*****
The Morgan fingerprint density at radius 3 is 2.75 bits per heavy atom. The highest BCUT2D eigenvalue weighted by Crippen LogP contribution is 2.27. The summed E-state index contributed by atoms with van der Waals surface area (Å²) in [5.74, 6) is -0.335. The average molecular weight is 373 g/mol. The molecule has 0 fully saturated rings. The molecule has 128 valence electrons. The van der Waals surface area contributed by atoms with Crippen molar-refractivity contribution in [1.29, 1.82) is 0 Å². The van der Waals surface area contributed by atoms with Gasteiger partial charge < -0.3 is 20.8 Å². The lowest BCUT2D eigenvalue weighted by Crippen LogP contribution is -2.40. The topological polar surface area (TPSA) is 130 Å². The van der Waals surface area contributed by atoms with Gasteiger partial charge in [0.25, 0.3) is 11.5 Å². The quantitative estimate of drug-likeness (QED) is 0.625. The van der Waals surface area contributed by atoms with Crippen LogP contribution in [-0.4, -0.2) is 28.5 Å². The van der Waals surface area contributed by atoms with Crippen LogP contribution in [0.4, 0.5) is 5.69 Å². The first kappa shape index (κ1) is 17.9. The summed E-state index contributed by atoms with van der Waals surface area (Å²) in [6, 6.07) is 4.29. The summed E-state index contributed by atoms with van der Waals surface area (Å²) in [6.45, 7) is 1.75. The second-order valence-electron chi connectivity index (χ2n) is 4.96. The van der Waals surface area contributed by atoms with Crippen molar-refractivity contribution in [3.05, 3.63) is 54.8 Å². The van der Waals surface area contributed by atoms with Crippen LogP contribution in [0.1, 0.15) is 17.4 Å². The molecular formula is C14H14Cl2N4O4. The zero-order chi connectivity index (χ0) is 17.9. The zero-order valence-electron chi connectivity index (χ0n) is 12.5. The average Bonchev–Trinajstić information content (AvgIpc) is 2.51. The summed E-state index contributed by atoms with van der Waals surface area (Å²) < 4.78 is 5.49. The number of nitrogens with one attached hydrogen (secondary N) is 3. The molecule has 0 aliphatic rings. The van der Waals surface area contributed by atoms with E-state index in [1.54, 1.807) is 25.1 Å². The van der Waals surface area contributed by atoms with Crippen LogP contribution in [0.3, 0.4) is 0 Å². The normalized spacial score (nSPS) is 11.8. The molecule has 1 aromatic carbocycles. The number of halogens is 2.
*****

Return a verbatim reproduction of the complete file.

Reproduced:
The Morgan fingerprint density at radius 3 is 2.75 bits per heavy atom. The highest BCUT2D eigenvalue weighted by Crippen LogP contribution is 2.27. The summed E-state index contributed by atoms with van der Waals surface area (Å²) in [5.74, 6) is -0.335. The average molecular weight is 373 g/mol. The molecule has 0 fully saturated rings. The molecule has 128 valence electrons. The van der Waals surface area contributed by atoms with Crippen molar-refractivity contribution in [1.29, 1.82) is 0 Å². The van der Waals surface area contributed by atoms with Gasteiger partial charge < -0.3 is 20.8 Å². The lowest BCUT2D eigenvalue weighted by Crippen LogP contribution is -2.40. The topological polar surface area (TPSA) is 130 Å². The van der Waals surface area contributed by atoms with Gasteiger partial charge in [0.25, 0.3) is 11.5 Å². The quantitative estimate of drug-likeness (QED) is 0.625. The van der Waals surface area contributed by atoms with Crippen LogP contribution in [-0.4, -0.2) is 28.5 Å². The van der Waals surface area contributed by atoms with Crippen LogP contribution in [0.4, 0.5) is 5.69 Å². The first kappa shape index (κ1) is 17.9. The summed E-state index contributed by atoms with van der Waals surface area (Å²) in [6, 6.07) is 4.29. The summed E-state index contributed by atoms with van der Waals surface area (Å²) in [6.45, 7) is 1.75. The second-order valence-electron chi connectivity index (χ2n) is 4.96. The van der Waals surface area contributed by atoms with Crippen molar-refractivity contribution in [3.05, 3.63) is 54.8 Å². The van der Waals surface area contributed by atoms with Crippen LogP contribution in [0.1, 0.15) is 17.4 Å². The molecular formula is C14H14Cl2N4O4. The zero-order chi connectivity index (χ0) is 17.9. The zero-order valence-electron chi connectivity index (χ0n) is 12.5. The average Bonchev–Trinajstić information content (AvgIpc) is 2.51. The summed E-state index contributed by atoms with van der Waals surface area (Å²) < 4.78 is 5.49. The number of nitrogens with one attached hydrogen (secondary N) is 3. The molecule has 0 aliphatic rings. The van der Waals surface area contributed by atoms with E-state index in [1.54, 1.807) is 25.1 Å². The van der Waals surface area contributed by atoms with Crippen LogP contribution in [0.3, 0.4) is 0 Å². The normalized spacial score (nSPS) is 11.8. The molecule has 1 aromatic carbocycles. The number of halogens is 2.